2. To follow up your comment, I think civic awareness and engagement are important drivers to the success in preservation. In Kyoto, not only groups of local citizens have called an effort to preserve machiya, but also professors and architect like Kengo Kuma have participated in the Machiya Preservation Project. Therefore better policies can be made, which get influenced by these people from different background. From referenced news, Yamamoto, the chief of Kyoto landscape policy, also mentioned in the interview that “most of our citizens have a strong sense of preserving the historic landscape, and that’s why it is easier for us to secure people’s support when implementing these restrictions.” When we look back to Hong Kong, how often we see architects participate in heritage preservation or stand up for what they have been learning at school?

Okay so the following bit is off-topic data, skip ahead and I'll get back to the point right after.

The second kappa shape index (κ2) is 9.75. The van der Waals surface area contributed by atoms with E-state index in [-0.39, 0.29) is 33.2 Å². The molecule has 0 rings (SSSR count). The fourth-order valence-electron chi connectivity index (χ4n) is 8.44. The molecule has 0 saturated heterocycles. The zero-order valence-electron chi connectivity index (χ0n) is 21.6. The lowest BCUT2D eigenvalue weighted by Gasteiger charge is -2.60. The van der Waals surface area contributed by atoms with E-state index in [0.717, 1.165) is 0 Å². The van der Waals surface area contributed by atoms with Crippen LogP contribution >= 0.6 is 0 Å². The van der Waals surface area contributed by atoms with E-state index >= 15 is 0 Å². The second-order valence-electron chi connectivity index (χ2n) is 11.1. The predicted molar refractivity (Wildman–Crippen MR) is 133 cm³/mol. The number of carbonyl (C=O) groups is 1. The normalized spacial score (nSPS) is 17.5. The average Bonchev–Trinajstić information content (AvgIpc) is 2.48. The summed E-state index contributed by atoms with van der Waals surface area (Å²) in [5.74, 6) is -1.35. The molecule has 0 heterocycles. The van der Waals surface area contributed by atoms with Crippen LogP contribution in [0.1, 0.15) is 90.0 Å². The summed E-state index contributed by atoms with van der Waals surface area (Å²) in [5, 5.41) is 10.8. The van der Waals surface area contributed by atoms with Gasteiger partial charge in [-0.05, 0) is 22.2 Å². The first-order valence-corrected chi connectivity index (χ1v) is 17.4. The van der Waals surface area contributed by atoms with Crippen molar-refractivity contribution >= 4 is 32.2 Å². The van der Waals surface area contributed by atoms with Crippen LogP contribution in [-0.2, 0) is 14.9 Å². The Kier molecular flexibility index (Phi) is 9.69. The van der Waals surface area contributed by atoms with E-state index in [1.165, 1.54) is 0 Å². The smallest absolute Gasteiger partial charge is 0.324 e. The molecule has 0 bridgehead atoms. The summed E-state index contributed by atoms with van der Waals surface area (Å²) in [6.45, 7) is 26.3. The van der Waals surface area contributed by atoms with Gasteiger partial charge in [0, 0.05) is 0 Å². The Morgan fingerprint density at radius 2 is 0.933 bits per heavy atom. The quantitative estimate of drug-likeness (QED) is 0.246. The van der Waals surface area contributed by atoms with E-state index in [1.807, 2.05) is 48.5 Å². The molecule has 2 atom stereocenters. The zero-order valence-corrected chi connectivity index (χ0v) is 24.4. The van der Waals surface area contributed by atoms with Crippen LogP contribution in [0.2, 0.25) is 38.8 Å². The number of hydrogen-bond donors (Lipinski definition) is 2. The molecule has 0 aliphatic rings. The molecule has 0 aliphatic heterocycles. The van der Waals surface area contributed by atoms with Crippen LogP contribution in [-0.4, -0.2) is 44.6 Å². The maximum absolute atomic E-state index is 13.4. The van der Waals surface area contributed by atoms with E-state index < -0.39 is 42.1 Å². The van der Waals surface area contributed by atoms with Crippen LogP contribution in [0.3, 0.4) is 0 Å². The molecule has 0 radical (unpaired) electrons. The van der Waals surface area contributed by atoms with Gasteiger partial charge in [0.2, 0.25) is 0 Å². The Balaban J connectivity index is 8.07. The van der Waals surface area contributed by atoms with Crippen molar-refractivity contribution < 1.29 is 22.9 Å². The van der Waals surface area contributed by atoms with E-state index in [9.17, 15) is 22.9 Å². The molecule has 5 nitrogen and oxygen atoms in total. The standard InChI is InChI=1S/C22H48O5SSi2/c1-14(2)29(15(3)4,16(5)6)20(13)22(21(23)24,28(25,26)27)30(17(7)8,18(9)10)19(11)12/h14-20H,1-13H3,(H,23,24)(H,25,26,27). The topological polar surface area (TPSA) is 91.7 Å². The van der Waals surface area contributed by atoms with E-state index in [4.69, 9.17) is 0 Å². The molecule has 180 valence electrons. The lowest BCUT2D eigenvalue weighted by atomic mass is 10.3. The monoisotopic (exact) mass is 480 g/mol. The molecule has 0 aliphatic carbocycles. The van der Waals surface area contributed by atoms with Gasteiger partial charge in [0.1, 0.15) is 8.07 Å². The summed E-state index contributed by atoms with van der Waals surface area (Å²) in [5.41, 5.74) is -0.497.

3. I agree that preservation is of paramount importance in Hong Kong, however, I am not sure is Kyoto a good example/reference to compare. I believe architectural preservation depends not only on cultural, but also on geographical constrains. Take Hong Kong as an example, the occur of the high-rise pencil tower mainly due to the lack of land problem, thus residential building is forced to develop vertically which allows more people to live in. However, since Japan has a high frequency of earthquake and a larger land, people barely develop high-rise building. In terms of culture, as mentioned in the post, I believe the strategy is specifically apply to Japan only.